Tuesday, October 27, 2009
Ridley Scott is one of the crew's favorite film directors due to three films: Blade Runner, Alien, and Gladiator. All three of these we consider to be anti-NWO flicks. Blade Runner and Alien we even consider to be companion films: BR concerning the on-world events of a corporate-ruled society, and Alien the off-world.
If you do any reading about the film or the book Do Androids Dream of Electric Sheep? you will probably come across the phrase "what it means to be human" as the main theme of these two works. We, however, believe the film explores the question of what it means to be a slave.
As the film opens we see a craft flying over Los Angeles in 2019. During this flight the camera cuts between an eye and a pyramid structure.
These pyramid-like structures are the Tyrell Corporation. As the craft flies toward these buildings the viewer notices that they are the largest structures to be seen, and as our Lead Film Critic's former art history professor once said, "If you want to know what a culture values most, look at it tallest buildings." Here the corporate pyramids' prominence is symbolic of its dominance.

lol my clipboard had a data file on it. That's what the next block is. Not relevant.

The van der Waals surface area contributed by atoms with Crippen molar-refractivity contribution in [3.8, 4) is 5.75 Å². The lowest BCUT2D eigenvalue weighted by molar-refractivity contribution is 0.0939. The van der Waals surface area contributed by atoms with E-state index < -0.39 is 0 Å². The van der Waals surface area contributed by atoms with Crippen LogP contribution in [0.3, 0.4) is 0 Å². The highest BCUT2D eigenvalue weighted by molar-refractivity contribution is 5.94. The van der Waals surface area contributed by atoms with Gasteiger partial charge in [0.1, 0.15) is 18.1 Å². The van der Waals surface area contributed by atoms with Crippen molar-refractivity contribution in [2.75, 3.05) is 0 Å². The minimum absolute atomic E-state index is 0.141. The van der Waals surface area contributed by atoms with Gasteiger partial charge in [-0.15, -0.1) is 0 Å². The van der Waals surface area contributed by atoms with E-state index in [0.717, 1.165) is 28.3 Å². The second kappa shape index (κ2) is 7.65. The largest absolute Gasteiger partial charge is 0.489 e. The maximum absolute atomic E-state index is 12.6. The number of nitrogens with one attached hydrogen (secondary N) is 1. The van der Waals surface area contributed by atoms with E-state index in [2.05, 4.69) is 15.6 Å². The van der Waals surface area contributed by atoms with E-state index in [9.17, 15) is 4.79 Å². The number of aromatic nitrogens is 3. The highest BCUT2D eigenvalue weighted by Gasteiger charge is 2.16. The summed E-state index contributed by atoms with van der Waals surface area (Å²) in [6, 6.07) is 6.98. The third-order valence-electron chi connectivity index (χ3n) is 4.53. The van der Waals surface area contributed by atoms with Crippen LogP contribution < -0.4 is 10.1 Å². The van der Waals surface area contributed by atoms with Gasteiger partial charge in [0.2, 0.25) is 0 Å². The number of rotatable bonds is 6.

The juxtaposition of the eye and pyramid create a subtle allusion to the pyramid and eye of the Great Seal. The Tyrell megacorporation is the New World Babylon. The name "Tyrell" means "thunder god." Zeus, the god of thunder, was king of the gods; Tyrell is king of the corporate world, the beast of Revelation, ruler of the Corporatocracy.
In the Tyrell pyramid, a blade runner, Holden, administers the Voight-Kampff test to a suspected replicant, Leon. These replicants have become so advanced that the only way to distinguish them from humans is through the empathy test as androids are not capable of empathy as humans are.
The methods by which this empathy test is administered is via eye scan as empathy-inducing questions are asked. The eyes being the "windows to the soul" reveals a soul or lack thereof.
Holden is killed by the replicant.
We then get a look at this future society: a dark, bleak world under corporate control. In this world we see corporate gang signs "tagged" all over the buildings: Coke, Pan Am, Koss, TDK, et cetera. These are not mere advertisements, these are signs of ownership, marking their territory.